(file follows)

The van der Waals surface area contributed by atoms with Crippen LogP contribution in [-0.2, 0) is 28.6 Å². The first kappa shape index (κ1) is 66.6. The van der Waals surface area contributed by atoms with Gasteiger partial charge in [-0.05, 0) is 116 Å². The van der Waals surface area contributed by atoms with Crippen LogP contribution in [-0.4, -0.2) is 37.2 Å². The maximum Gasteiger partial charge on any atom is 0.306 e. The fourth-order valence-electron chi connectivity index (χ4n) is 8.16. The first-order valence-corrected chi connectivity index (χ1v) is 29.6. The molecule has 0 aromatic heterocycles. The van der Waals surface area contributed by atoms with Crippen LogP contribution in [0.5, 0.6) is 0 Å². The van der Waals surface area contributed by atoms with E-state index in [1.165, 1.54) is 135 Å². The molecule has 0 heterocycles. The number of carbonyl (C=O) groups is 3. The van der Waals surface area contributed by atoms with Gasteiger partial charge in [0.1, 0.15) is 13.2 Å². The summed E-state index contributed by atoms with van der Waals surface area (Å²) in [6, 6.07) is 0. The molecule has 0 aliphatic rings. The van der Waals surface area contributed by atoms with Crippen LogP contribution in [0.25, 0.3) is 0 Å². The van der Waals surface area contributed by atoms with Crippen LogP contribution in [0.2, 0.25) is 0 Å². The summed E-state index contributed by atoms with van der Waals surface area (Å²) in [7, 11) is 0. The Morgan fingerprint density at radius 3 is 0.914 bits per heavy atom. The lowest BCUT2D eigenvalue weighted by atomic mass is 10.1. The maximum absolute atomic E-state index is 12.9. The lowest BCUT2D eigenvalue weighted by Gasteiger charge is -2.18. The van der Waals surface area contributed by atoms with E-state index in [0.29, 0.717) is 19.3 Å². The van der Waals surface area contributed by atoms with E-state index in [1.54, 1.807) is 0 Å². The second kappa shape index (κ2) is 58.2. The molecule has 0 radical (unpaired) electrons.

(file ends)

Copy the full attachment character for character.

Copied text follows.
The van der Waals surface area contributed by atoms with Crippen LogP contribution in [-0.2, 0) is 28.6 Å². The first kappa shape index (κ1) is 66.6. The van der Waals surface area contributed by atoms with Gasteiger partial charge in [-0.05, 0) is 116 Å². The van der Waals surface area contributed by atoms with Crippen LogP contribution in [-0.4, -0.2) is 37.2 Å². The maximum Gasteiger partial charge on any atom is 0.306 e. The fourth-order valence-electron chi connectivity index (χ4n) is 8.16. The first-order valence-corrected chi connectivity index (χ1v) is 29.6. The molecule has 0 aromatic heterocycles. The van der Waals surface area contributed by atoms with Crippen LogP contribution in [0.5, 0.6) is 0 Å². The van der Waals surface area contributed by atoms with E-state index in [1.165, 1.54) is 135 Å². The molecule has 0 heterocycles. The number of carbonyl (C=O) groups is 3. The van der Waals surface area contributed by atoms with Gasteiger partial charge in [0.1, 0.15) is 13.2 Å². The summed E-state index contributed by atoms with van der Waals surface area (Å²) in [6, 6.07) is 0. The molecule has 0 aliphatic rings. The van der Waals surface area contributed by atoms with Crippen LogP contribution in [0.25, 0.3) is 0 Å². The van der Waals surface area contributed by atoms with Crippen LogP contribution in [0.2, 0.25) is 0 Å². The summed E-state index contributed by atoms with van der Waals surface area (Å²) in [7, 11) is 0. The Morgan fingerprint density at radius 3 is 0.914 bits per heavy atom. The lowest BCUT2D eigenvalue weighted by atomic mass is 10.1. The maximum absolute atomic E-state index is 12.9. The lowest BCUT2D eigenvalue weighted by Gasteiger charge is -2.18. The van der Waals surface area contributed by atoms with E-state index in [0.29, 0.717) is 19.3 Å². The van der Waals surface area contributed by atoms with E-state index in [1.54, 1.807) is 0 Å². The second kappa shape index (κ2) is 58.2. The molecule has 0 radical (unpaired) electrons.